It's strange how your life can change with a seemingly simple decision. It was October of 2011, a Saturday, and one of the last warm days of that fall. The following weekend it would snow in Brooklyn, the earliest snow since the Civil War. I had come to Ithaca to visit friends but I had an assignment to visit an archive. I did some basic research (very basic I would learn) and discovered that Cornell is home to several amazing Home Economics collections.
I arrived never having actually used a finding aid (I was only in my second semester of library school) and I was strangely nervous. Everyone was lovely and helpful from the moment I walked through the doors. I was there to research an idea for an art piece that had been floating around my mind for awhile. A new dress using old sewing textbooks for children as points of reference. Since most of the books themselves had been digitized, they explained that I could access them at home, but if I was interested, I should really request "the samples."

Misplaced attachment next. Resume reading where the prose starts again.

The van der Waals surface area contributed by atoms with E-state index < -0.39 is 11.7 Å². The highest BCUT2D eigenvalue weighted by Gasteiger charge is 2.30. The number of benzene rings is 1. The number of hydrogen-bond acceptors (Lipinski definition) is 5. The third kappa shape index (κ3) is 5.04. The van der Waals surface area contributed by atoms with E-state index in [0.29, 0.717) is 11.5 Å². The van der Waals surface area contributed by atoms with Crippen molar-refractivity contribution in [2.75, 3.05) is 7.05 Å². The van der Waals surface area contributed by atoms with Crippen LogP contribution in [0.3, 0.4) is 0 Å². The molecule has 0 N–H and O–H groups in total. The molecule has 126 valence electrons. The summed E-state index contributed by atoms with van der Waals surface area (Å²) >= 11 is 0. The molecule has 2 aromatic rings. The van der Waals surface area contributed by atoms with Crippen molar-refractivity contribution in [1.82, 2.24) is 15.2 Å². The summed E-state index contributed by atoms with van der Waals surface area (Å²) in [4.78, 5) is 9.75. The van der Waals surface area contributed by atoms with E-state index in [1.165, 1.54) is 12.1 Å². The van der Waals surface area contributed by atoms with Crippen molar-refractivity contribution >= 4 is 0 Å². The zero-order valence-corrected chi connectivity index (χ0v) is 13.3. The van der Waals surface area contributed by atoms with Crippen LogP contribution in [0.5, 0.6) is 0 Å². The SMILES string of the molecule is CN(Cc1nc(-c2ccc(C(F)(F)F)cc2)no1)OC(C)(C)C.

And this is where coming in person trumps anything the Internet can offer, they brought out 5 boxes (1 at a time of course) of the samples sewn by children in home economics classes at the turn of the 20th Century. Seeing the stitches sewn by an 8-year-old was like seeing myself as a link on some incredibly long chain (my mother and grandmothers were there with me too.) I was connected to those girls and now they were connected to me, our stories entwined in some still yet to be completed project.
I know that I smiled a lot in the reading room that day. And I have seen that same smile as I sit at the desk. Smiles from the researcher who has found just the document for which they had traveled thousands of miles, smiles on the grad student reading the first edition Virginia Wolfe, smiles from the great, great grandson that has found that he too, is part of a link on a chain. Sometimes they come out to tell you what they have found and you know what it feels like, that smile, that joy.